Georgia State Rep. Donna McLeod (D) told an interviewer a statue of Supreme Court Justice Clarence Thomas is even more offensive for her than one of a general of a Confederate general. Thomas was an appointee of George Bush Sr. during his presidency and served the United States Supreme Court bench for over three decades.

"I'd rather them keep a Confederate monument than a statue of Clarence Thomas. That's how much I don't like the idea," McLeod told the Atlanta Journal Constitution.

McLeod was one of several Democrats who claim it insults Anita Hill, who accused Thomas of sexual harassment during his 1991 confirmation hearings.

As The Federalist's Mollie Hemingway reported in 2019, the "widely watched hearings revealed inaccuracies in Hill's various versions of events and ended with 58 percent of Americans believing Thomas and only 24 percent believing Hill." The poll showed no gap between the sexes when it came to believing Thomas or Hill.

"In the intervening years, activists have relentlessly attempted to change the narrative, writing fan fiction about Hill, bestowing honors on her, and asserting that her disputed allegations were credible," wrote Hemingway.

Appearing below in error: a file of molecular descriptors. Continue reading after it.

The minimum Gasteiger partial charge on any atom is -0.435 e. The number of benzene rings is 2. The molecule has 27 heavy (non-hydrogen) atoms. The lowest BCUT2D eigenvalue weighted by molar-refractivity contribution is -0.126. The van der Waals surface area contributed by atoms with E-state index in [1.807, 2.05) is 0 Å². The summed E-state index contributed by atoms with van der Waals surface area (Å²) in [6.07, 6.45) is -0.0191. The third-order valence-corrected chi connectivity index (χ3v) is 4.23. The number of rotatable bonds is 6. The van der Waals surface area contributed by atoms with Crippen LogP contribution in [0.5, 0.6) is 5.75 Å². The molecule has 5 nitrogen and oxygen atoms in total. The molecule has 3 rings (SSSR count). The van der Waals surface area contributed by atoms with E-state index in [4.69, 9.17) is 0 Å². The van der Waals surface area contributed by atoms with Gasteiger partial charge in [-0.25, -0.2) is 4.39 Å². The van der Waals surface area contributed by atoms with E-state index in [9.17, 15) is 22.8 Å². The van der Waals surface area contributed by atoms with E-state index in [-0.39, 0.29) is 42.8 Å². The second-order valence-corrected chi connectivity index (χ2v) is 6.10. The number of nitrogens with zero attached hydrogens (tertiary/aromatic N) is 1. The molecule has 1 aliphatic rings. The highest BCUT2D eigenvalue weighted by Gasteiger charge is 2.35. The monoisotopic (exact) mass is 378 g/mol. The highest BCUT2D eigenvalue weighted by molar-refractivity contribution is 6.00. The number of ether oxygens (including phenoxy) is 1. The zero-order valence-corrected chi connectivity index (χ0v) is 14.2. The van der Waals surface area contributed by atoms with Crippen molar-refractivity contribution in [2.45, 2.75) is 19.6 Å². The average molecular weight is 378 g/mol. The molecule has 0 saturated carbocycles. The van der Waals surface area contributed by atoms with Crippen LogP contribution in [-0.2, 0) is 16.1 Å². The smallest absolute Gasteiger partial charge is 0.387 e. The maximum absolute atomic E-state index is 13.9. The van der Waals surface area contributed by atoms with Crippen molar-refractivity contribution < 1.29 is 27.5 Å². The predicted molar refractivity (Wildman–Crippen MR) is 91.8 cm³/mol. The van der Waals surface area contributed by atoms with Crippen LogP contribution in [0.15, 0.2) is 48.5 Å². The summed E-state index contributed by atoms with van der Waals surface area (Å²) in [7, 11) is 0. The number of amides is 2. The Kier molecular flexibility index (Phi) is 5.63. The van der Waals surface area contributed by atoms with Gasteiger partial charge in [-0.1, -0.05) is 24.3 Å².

Despite McLeod's comments, a proposal has been formally introduced to honor Thomas's career and accomplishments with a statue. State Sens. Ben Watson, Brian Strickland and Jason Anavitarte, among others, introduced the motion considered by the wider legislative body.

Besides serving as a Supreme Court Justice, he championed his conservative stances on issues and his legal opinions that intend to preserve the spirit and letter of the US Constitution.

US residents left of center have repeatedly campaigned against him over the decades. He recently had a bio-documentary made about him that Amazon unceremoniously removed.